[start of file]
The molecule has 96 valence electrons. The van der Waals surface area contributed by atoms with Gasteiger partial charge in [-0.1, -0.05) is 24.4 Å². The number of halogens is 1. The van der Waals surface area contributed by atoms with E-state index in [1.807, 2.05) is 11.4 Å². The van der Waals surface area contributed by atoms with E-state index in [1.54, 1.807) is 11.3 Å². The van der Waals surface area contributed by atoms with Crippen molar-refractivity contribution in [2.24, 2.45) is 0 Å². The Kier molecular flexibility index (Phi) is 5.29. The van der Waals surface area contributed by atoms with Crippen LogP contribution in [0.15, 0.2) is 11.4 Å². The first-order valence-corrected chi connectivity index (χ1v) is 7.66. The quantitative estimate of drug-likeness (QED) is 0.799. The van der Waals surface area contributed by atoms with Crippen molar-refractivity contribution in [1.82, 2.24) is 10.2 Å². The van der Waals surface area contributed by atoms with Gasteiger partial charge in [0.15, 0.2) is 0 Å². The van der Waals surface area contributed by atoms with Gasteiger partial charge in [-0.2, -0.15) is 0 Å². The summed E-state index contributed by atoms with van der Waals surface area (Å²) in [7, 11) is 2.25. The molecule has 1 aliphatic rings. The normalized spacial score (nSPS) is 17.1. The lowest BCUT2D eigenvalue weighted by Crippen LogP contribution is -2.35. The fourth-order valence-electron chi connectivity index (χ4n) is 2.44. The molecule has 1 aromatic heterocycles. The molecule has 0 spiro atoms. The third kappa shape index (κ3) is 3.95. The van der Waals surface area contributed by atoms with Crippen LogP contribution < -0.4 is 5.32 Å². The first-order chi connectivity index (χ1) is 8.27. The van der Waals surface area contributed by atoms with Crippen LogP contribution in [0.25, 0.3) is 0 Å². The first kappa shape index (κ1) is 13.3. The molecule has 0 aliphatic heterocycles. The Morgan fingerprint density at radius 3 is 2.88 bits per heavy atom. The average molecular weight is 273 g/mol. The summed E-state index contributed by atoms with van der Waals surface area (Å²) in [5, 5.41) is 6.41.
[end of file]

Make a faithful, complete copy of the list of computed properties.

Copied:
The molecule has 96 valence electrons. The van der Waals surface area contributed by atoms with Gasteiger partial charge in [-0.1, -0.05) is 24.4 Å². The number of halogens is 1. The van der Waals surface area contributed by atoms with E-state index in [1.807, 2.05) is 11.4 Å². The van der Waals surface area contributed by atoms with E-state index in [1.54, 1.807) is 11.3 Å². The van der Waals surface area contributed by atoms with Crippen molar-refractivity contribution in [2.24, 2.45) is 0 Å². The Kier molecular flexibility index (Phi) is 5.29. The van der Waals surface area contributed by atoms with Crippen LogP contribution in [0.15, 0.2) is 11.4 Å². The first-order valence-corrected chi connectivity index (χ1v) is 7.66. The quantitative estimate of drug-likeness (QED) is 0.799. The van der Waals surface area contributed by atoms with Crippen molar-refractivity contribution in [1.82, 2.24) is 10.2 Å². The van der Waals surface area contributed by atoms with Gasteiger partial charge in [0.15, 0.2) is 0 Å². The van der Waals surface area contributed by atoms with Gasteiger partial charge in [-0.2, -0.15) is 0 Å². The summed E-state index contributed by atoms with van der Waals surface area (Å²) in [7, 11) is 2.25. The molecule has 1 aliphatic rings. The normalized spacial score (nSPS) is 17.1. The lowest BCUT2D eigenvalue weighted by Crippen LogP contribution is -2.35. The fourth-order valence-electron chi connectivity index (χ4n) is 2.44. The molecule has 1 aromatic heterocycles. The molecule has 0 spiro atoms. The third kappa shape index (κ3) is 3.95. The van der Waals surface area contributed by atoms with Crippen LogP contribution < -0.4 is 5.32 Å². The first-order chi connectivity index (χ1) is 8.27. The van der Waals surface area contributed by atoms with Crippen LogP contribution in [0.25, 0.3) is 0 Å². The first kappa shape index (κ1) is 13.3. The molecule has 0 aliphatic heterocycles. The Morgan fingerprint density at radius 3 is 2.88 bits per heavy atom. The average molecular weight is 273 g/mol. The summed E-state index contributed by atoms with van der Waals surface area (Å²) in [5, 5.41) is 6.41.